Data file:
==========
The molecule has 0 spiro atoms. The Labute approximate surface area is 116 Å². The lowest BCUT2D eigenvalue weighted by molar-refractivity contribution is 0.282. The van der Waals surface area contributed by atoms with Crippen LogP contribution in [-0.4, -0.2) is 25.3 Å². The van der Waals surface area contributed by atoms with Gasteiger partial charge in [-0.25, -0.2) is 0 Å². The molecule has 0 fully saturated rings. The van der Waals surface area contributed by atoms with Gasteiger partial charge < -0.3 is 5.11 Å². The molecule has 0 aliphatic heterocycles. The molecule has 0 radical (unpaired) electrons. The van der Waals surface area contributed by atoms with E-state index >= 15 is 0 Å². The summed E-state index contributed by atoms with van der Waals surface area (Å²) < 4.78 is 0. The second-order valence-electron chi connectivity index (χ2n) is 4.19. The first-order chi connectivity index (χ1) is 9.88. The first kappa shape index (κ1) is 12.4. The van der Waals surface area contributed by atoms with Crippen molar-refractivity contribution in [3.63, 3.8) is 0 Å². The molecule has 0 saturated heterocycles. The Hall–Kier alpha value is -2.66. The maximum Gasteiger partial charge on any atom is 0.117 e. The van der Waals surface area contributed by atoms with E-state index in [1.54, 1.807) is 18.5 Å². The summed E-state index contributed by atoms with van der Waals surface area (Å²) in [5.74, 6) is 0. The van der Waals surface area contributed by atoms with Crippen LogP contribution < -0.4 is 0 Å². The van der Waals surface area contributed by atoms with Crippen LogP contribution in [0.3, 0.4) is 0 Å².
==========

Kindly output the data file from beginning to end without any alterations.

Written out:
The molecule has 0 spiro atoms. The Labute approximate surface area is 116 Å². The lowest BCUT2D eigenvalue weighted by molar-refractivity contribution is 0.282. The van der Waals surface area contributed by atoms with Crippen LogP contribution in [-0.4, -0.2) is 25.3 Å². The van der Waals surface area contributed by atoms with Gasteiger partial charge in [-0.25, -0.2) is 0 Å². The molecule has 0 fully saturated rings. The van der Waals surface area contributed by atoms with Gasteiger partial charge < -0.3 is 5.11 Å². The molecule has 0 aliphatic heterocycles. The molecule has 0 radical (unpaired) electrons. The van der Waals surface area contributed by atoms with E-state index >= 15 is 0 Å². The summed E-state index contributed by atoms with van der Waals surface area (Å²) < 4.78 is 0. The second-order valence-electron chi connectivity index (χ2n) is 4.19. The first-order chi connectivity index (χ1) is 9.88. The first kappa shape index (κ1) is 12.4. The van der Waals surface area contributed by atoms with Crippen molar-refractivity contribution in [3.63, 3.8) is 0 Å². The molecule has 0 saturated heterocycles. The Hall–Kier alpha value is -2.66. The maximum Gasteiger partial charge on any atom is 0.117 e. The van der Waals surface area contributed by atoms with E-state index in [1.54, 1.807) is 18.5 Å². The summed E-state index contributed by atoms with van der Waals surface area (Å²) in [5.74, 6) is 0. The van der Waals surface area contributed by atoms with Crippen LogP contribution < -0.4 is 0 Å². The van der Waals surface area contributed by atoms with Crippen LogP contribution in [0.3, 0.4) is 0 Å².